Two ALS Staging Systems May Be Useful Assessment Tools in Clinical Trials

Marta Figueiredo, PhD avatar

by Marta Figueiredo, PhD |

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ALS staging systems

Two amyotrophic lateral sclerosis (ALS) staging systems — the King’s and the Milano-Torino’s, known as MiToS — may effectively assess changes in patients’ clinical progression and treatment responses, a study suggests.

The data also supported the previously reported complementary nature of these two systems, showing that the King’s was more sensitive to changes during early to mid-disease, while the MiToS system captured differences at later stages of ALS.

These findings support the use of both staging systems as assessment tools in ALS clinical trials, the researchers said.

The study, “Clinical staging in amyotrophic lateral sclerosis: analysis of Edaravone Study 19,” was published in the Journal of Neurology, Neurosurgery & Psychiatry.

Most ALS clinical studies rely on changes in the total ALSFRS-R score — the results of the Amyotrophic Lateral Sclerosis Functional Rating Scale-Revised — as their main goal.  However, this type of functional scales may not place sufficient focus on key milestones in disease progression, researchers say.

Notably, ALS staging systems — such as the King’s and MiToS systems, which capture the observed progressive loss of independence and function in ALS — could potentially offer useful additional and complementary information to functional scales.

The King’s clinical staging system assesses the anatomical spread of ALS, based on the number of affected regions — brain stem (bulbar) and arms and legs — as well as late-stage nutritional and respiratory failure. Notably, the bulbar region of the brain controls the muscles involved in swallowing, speaking, and breathing.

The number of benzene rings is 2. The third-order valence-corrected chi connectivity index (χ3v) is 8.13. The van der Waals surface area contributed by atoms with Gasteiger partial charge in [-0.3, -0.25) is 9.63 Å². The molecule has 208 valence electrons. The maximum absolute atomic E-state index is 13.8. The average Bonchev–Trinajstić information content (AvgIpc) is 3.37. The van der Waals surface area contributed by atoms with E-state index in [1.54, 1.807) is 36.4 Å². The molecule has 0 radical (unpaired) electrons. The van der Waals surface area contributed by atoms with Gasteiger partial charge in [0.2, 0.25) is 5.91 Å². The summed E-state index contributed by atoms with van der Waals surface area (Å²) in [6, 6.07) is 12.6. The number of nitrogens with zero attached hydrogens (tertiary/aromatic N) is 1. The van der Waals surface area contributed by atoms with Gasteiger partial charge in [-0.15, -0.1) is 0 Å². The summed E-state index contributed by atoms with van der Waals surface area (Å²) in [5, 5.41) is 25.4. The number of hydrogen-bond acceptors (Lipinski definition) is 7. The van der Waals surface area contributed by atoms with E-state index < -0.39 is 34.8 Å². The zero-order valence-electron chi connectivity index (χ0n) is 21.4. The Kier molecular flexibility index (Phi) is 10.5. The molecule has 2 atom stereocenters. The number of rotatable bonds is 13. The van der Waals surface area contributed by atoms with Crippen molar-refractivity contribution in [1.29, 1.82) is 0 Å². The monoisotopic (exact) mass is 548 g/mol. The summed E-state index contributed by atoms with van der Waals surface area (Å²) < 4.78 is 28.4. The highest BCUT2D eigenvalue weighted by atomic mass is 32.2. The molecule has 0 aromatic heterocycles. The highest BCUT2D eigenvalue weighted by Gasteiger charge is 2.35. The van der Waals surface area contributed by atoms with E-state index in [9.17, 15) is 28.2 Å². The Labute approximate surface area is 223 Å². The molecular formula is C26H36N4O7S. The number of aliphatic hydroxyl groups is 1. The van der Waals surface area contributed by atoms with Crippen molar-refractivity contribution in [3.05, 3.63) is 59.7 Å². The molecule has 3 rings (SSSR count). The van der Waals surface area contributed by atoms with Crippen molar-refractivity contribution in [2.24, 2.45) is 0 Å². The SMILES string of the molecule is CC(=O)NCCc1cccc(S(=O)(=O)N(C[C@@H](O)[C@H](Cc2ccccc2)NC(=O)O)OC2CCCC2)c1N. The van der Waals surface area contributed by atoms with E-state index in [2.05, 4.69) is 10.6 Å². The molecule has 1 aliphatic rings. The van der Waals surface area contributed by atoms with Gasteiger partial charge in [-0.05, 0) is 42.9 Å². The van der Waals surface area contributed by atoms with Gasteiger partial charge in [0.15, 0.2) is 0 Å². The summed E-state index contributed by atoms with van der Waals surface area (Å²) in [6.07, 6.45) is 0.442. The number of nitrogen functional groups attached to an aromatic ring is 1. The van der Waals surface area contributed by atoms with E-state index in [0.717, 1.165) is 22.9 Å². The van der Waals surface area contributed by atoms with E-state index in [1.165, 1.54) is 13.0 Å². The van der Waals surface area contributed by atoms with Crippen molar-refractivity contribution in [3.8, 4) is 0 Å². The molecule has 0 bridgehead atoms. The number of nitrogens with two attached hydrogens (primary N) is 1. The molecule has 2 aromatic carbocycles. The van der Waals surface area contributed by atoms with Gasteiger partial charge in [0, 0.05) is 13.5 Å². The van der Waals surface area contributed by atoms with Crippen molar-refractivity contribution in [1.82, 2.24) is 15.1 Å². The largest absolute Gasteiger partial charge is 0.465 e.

Scores in the King’s system range from 1 for early disease with one region involved, to 4, for late disease, with stage 5 being death.

In turn, the MiToS functional staging system comprises six stages, based on the number of functional domains with loss of independent function. This scale ranges from stage 0 being normal function to stage 5 being death.

These staging systems were shown to be complementary in previous studies, with the King’s system having “greatest resolution in early to mid-disease and MiToS showing higher resolution for later stages of disease,” the researchers wrote.

Now, a team from Mitsubishi Tanabe Pharma America (MTPA), along with colleagues in the U.S., the U.K., and Italy, evaluated the potential utility of the King’s and MiToS systems as clinical tools by retrospectively analyzing data from the Phase 3 Study 19 (NCT01492686).

That completed study compared the safety and effectiveness of MTPA’s Radicava (edaravone) against a placebo in 137 ALS patients. The participants were randomly assigned to receive six cycles of either Radicava or a placebo, directly into the bloodstream, for 24 weeks (nearly six months).